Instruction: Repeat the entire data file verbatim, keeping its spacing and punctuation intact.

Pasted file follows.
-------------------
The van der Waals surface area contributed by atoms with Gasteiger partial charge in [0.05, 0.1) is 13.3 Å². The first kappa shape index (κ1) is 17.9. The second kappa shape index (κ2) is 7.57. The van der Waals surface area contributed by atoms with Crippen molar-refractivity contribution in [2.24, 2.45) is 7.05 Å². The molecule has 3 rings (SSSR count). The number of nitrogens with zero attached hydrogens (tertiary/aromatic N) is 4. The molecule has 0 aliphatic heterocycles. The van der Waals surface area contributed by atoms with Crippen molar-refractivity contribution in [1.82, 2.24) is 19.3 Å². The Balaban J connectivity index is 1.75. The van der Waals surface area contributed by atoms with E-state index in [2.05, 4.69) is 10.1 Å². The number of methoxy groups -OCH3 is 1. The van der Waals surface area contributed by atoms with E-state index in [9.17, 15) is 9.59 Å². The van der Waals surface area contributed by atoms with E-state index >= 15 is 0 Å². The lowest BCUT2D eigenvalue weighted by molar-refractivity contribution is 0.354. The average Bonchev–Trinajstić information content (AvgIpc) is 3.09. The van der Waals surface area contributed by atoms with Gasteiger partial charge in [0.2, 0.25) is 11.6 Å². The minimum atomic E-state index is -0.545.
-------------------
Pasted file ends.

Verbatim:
The van der Waals surface area contributed by atoms with Gasteiger partial charge in [0.05, 0.1) is 13.3 Å². The first kappa shape index (κ1) is 17.9. The second kappa shape index (κ2) is 7.57. The van der Waals surface area contributed by atoms with Crippen molar-refractivity contribution in [2.24, 2.45) is 7.05 Å². The molecule has 3 rings (SSSR count). The number of nitrogens with zero attached hydrogens (tertiary/aromatic N) is 4. The molecule has 0 aliphatic heterocycles. The van der Waals surface area contributed by atoms with Crippen molar-refractivity contribution in [1.82, 2.24) is 19.3 Å². The Balaban J connectivity index is 1.75. The van der Waals surface area contributed by atoms with E-state index in [2.05, 4.69) is 10.1 Å². The number of methoxy groups -OCH3 is 1. The van der Waals surface area contributed by atoms with E-state index in [9.17, 15) is 9.59 Å². The van der Waals surface area contributed by atoms with E-state index >= 15 is 0 Å². The lowest BCUT2D eigenvalue weighted by molar-refractivity contribution is 0.354. The average Bonchev–Trinajstić information content (AvgIpc) is 3.09. The van der Waals surface area contributed by atoms with Gasteiger partial charge in [0.2, 0.25) is 11.6 Å². The minimum atomic E-state index is -0.545.